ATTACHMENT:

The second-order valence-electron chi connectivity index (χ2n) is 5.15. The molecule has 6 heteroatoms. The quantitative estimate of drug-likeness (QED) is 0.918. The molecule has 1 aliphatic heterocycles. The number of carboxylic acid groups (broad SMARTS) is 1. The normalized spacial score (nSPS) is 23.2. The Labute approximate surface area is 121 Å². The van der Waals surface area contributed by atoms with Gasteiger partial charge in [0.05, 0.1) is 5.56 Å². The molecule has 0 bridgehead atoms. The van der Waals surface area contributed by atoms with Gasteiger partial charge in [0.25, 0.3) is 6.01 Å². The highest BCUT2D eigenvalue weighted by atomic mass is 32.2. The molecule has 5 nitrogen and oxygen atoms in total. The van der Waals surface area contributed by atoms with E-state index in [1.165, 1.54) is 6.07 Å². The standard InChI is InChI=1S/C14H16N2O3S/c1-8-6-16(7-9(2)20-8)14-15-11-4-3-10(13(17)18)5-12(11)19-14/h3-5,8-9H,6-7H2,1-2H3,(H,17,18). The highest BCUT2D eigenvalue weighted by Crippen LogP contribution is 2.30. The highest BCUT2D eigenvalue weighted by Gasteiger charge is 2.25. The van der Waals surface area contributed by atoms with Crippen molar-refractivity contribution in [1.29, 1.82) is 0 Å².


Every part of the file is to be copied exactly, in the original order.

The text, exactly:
The second-order valence-electron chi connectivity index (χ2n) is 5.15. The molecule has 6 heteroatoms. The quantitative estimate of drug-likeness (QED) is 0.918. The molecule has 1 aliphatic heterocycles. The number of carboxylic acid groups (broad SMARTS) is 1. The normalized spacial score (nSPS) is 23.2. The Labute approximate surface area is 121 Å². The van der Waals surface area contributed by atoms with Gasteiger partial charge in [0.05, 0.1) is 5.56 Å². The molecule has 0 bridgehead atoms. The van der Waals surface area contributed by atoms with Gasteiger partial charge in [0.25, 0.3) is 6.01 Å². The highest BCUT2D eigenvalue weighted by atomic mass is 32.2. The molecule has 5 nitrogen and oxygen atoms in total. The van der Waals surface area contributed by atoms with E-state index in [1.165, 1.54) is 6.07 Å². The standard InChI is InChI=1S/C14H16N2O3S/c1-8-6-16(7-9(2)20-8)14-15-11-4-3-10(13(17)18)5-12(11)19-14/h3-5,8-9H,6-7H2,1-2H3,(H,17,18). The highest BCUT2D eigenvalue weighted by Crippen LogP contribution is 2.30. The highest BCUT2D eigenvalue weighted by Gasteiger charge is 2.25. The van der Waals surface area contributed by atoms with Crippen molar-refractivity contribution in [1.29, 1.82) is 0 Å².